TROY - While visiting the Endless Mountains Maple Festival this past weekend in Troy, I was reminded of a story I had written earlier this year.

The reminder was large -and pink.

It was a Columbia Cross Road's family new "skid steer." They had it painted pink for breast cancer awareness. The skid steer, or skid loader, is a piece of heavy equipment they use around the farm for a variety of tasks.

The skid steer was on display at the Maple Festival, and people could make a donation to the American Cancer Society by placing dollars or change in the skid steer's bucket.

I have to say that I thought the sign announcing this method of donating was pretty clever.

The sign had this message: "Every drop in the bucket helps to fill the bucket with hope."

Karen Watson, one of the owners of the pink piece of heavy equipment, was on hand at the festival with the skid steer, and she watched as people dropped off donations in the skid steer's bucket.

"Everything has been jingling in there," she commented. According to Karen, a total of $415 was raised over the weekend in the effort, and has been donated to the American Cancer Society. Their Relay for Life team is the Sugar Creek Parish team.

If you didn't read the previous story on the skid steer, Karen had talked to her granddaughter, Haidyn Watson, about driving a skid steer someday when she was old enough.

"She said, 'oh, my skid steer has to be pink,'" Karen recalled. She said pink is the little girl's favorite color.

However, the Watsons decided to take things one step further by using the pink not only to fulfill their granddaughter's wish, but also to raise awareness about breast cancer. Pink is the color for breast cancer awareness.

They ordered the skid steer from the Gehl company, which painted it pink at their request.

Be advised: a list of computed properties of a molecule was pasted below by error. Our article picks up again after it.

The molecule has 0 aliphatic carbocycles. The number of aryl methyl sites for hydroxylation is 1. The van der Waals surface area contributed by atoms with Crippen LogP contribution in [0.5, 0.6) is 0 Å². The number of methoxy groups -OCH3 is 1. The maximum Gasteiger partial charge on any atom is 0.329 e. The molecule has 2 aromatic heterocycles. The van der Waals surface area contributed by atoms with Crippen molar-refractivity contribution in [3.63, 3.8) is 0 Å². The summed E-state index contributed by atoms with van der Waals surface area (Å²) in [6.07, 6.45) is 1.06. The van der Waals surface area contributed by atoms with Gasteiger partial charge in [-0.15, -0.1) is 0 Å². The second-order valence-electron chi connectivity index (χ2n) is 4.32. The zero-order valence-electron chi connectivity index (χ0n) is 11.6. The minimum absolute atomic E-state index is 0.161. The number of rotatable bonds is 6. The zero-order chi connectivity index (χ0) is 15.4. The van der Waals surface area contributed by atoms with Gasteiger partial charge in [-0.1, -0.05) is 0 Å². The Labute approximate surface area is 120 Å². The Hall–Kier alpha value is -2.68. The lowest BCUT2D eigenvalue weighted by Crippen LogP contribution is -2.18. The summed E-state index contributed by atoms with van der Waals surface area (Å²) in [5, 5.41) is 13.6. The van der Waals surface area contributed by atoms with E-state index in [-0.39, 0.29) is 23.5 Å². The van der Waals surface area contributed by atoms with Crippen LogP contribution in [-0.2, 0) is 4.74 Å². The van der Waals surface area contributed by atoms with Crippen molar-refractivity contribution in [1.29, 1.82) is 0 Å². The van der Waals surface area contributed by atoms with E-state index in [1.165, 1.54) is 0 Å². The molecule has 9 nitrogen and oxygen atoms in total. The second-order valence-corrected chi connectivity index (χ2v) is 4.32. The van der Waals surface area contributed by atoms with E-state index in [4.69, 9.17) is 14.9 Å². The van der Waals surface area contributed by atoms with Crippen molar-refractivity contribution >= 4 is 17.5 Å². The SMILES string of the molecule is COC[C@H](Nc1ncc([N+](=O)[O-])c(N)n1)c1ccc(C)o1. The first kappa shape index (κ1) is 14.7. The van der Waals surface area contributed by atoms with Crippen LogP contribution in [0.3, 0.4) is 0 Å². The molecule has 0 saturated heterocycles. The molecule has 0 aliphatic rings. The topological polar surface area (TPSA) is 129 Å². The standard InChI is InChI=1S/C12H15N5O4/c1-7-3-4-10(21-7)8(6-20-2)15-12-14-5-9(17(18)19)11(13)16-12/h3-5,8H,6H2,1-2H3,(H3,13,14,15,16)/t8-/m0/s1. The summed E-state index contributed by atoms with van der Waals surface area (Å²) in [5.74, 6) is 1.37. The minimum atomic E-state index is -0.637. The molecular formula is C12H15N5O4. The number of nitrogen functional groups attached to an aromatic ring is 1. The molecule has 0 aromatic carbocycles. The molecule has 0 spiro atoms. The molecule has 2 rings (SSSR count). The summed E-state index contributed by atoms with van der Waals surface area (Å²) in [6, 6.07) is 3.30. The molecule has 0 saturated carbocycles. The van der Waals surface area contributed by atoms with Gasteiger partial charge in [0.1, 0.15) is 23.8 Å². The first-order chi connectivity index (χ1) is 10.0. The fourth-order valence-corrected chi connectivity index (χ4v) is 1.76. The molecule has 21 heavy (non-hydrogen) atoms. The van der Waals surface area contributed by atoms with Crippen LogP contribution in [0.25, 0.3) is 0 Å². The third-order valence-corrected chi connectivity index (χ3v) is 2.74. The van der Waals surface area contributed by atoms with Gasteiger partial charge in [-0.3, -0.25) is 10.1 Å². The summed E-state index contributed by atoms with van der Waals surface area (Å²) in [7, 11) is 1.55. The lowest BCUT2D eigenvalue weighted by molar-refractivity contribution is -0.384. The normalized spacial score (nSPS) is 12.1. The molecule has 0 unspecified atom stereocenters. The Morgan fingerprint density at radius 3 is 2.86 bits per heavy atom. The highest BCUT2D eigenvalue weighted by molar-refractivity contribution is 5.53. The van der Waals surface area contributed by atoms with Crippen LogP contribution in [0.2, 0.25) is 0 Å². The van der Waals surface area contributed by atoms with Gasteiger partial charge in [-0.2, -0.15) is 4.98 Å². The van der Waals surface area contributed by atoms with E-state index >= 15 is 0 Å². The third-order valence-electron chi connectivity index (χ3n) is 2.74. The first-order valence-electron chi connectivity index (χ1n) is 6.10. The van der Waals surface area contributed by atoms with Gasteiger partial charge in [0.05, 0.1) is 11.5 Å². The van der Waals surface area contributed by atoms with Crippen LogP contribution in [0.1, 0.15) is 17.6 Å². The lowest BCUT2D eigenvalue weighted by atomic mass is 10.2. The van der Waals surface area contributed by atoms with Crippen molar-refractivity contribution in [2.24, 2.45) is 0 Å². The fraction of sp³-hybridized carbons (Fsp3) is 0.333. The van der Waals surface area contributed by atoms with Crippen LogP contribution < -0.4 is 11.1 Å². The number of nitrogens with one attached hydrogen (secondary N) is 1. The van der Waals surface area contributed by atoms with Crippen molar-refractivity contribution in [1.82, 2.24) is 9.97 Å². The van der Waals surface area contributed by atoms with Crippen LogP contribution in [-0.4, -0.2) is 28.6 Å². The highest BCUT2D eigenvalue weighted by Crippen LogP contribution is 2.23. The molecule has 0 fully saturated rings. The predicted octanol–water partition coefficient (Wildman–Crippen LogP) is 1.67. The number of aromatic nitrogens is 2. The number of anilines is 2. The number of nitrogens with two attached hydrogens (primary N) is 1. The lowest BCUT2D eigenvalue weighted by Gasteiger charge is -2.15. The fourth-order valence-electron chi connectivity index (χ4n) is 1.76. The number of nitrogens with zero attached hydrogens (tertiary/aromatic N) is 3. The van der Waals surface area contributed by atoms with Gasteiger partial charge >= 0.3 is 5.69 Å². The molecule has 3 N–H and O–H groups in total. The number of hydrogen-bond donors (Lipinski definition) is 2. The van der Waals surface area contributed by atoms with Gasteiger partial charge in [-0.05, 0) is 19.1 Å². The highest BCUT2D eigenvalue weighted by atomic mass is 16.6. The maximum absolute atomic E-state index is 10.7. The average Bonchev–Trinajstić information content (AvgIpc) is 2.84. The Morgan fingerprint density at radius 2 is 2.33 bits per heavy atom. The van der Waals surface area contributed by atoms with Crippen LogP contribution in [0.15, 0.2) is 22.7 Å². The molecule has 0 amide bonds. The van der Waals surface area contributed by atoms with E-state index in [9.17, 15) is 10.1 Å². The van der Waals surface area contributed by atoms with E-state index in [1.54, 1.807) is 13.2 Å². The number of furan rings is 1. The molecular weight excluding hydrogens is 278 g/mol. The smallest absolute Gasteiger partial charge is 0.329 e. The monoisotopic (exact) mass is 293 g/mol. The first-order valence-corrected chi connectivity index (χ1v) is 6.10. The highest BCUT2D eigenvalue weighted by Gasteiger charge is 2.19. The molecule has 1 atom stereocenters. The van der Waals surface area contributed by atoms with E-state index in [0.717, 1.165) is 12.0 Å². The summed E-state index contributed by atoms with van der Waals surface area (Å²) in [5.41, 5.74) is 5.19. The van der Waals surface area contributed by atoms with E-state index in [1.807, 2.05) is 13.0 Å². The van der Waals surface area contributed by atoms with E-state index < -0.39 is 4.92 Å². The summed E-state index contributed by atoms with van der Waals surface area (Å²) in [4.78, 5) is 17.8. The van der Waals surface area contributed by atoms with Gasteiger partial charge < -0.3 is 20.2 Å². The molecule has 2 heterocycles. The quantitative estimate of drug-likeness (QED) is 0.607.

As the Watsons noted at the festival, the painting of the skid steer pink was the first such case of this happening. "This color was applied first in the nation," they noted on their sign.

Payton Slade, 5, of Honeoye, N.Y. attended the festival with her father, Shea Slade, and she put a donation in the skid steer's bucket.

Shea said the pink skid steer caught the eye of his niece when they were walking around at the festival.

"I think it's a good idea," he said.

Karen estimated that around 200 people stopped by at the festival to look at the skid steer. She said a lot of photos were taken.

People wanted to cast their vote for the skid steer as part of the antique tractor display contest, but it was neither a tractor nor an antique.

Karen, who lovingly refers to the skid steer as "she," noted that "she would have gotten the little girl vote hands down," due to the pink color and its popularity with girls.

Karen also noted that she had two quilts on display with the skid steer, a large one by Ralph Wilston and a smaller one by Hazel DeBoer. She said they are being raffled off as a fundraiser to fight cancer, and anyone wanting to buy a raffle ticket can call her, after May 10, at (570) 297-3575.

The skid steer will be on display at other events, including the Troy Fair.

So, if you want to join the fight against cancer, be sure to visit the skid steer, make a donation, and think pink.

Western Bradford Notebook is an occasional feature focusing on the Troy-Canton area and surrounding communities in western Bradford County. If you have a story idea for this feature, contact staff writer Eric Hrin at (570) 297-5251; email: